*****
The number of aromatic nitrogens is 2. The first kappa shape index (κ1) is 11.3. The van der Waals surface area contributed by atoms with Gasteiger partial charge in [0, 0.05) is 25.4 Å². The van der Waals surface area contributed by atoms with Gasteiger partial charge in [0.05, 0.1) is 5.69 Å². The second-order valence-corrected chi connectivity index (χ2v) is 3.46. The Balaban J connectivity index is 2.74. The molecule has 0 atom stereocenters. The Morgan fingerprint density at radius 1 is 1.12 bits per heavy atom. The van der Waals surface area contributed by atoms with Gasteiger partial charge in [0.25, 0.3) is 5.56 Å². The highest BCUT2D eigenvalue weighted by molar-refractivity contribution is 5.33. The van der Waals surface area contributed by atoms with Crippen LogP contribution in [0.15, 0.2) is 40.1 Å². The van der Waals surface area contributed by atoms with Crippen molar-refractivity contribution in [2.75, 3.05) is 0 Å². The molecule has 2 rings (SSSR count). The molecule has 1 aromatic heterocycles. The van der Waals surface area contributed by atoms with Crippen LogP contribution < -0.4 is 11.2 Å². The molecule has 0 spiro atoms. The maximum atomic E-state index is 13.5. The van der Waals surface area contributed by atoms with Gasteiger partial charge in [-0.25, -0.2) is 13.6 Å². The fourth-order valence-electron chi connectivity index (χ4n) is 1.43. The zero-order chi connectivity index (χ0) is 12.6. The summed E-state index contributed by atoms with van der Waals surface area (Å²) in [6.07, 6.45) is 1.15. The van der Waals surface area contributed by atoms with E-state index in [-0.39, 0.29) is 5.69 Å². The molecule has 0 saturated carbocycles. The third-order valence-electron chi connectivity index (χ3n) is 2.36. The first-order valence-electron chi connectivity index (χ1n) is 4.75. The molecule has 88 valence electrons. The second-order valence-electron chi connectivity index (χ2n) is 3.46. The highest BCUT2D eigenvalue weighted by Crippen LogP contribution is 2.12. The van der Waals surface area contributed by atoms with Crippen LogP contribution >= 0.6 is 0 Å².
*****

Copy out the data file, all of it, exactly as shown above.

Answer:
The number of aromatic nitrogens is 2. The first kappa shape index (κ1) is 11.3. The van der Waals surface area contributed by atoms with Gasteiger partial charge in [0, 0.05) is 25.4 Å². The van der Waals surface area contributed by atoms with Gasteiger partial charge in [0.05, 0.1) is 5.69 Å². The second-order valence-corrected chi connectivity index (χ2v) is 3.46. The Balaban J connectivity index is 2.74. The molecule has 0 atom stereocenters. The Morgan fingerprint density at radius 1 is 1.12 bits per heavy atom. The van der Waals surface area contributed by atoms with Gasteiger partial charge in [0.25, 0.3) is 5.56 Å². The highest BCUT2D eigenvalue weighted by molar-refractivity contribution is 5.33. The van der Waals surface area contributed by atoms with Crippen LogP contribution in [0.15, 0.2) is 40.1 Å². The van der Waals surface area contributed by atoms with Crippen molar-refractivity contribution in [2.75, 3.05) is 0 Å². The molecule has 2 rings (SSSR count). The molecule has 1 aromatic heterocycles. The van der Waals surface area contributed by atoms with Crippen LogP contribution < -0.4 is 11.2 Å². The molecule has 0 spiro atoms. The maximum atomic E-state index is 13.5. The van der Waals surface area contributed by atoms with Gasteiger partial charge in [-0.25, -0.2) is 13.6 Å². The fourth-order valence-electron chi connectivity index (χ4n) is 1.43. The zero-order chi connectivity index (χ0) is 12.6. The summed E-state index contributed by atoms with van der Waals surface area (Å²) in [6.07, 6.45) is 1.15. The van der Waals surface area contributed by atoms with E-state index in [-0.39, 0.29) is 5.69 Å². The molecule has 0 saturated carbocycles. The third-order valence-electron chi connectivity index (χ3n) is 2.36. The first-order valence-electron chi connectivity index (χ1n) is 4.75. The molecule has 88 valence electrons. The second-order valence-electron chi connectivity index (χ2n) is 3.46. The highest BCUT2D eigenvalue weighted by Crippen LogP contribution is 2.12. The van der Waals surface area contributed by atoms with Crippen LogP contribution >= 0.6 is 0 Å².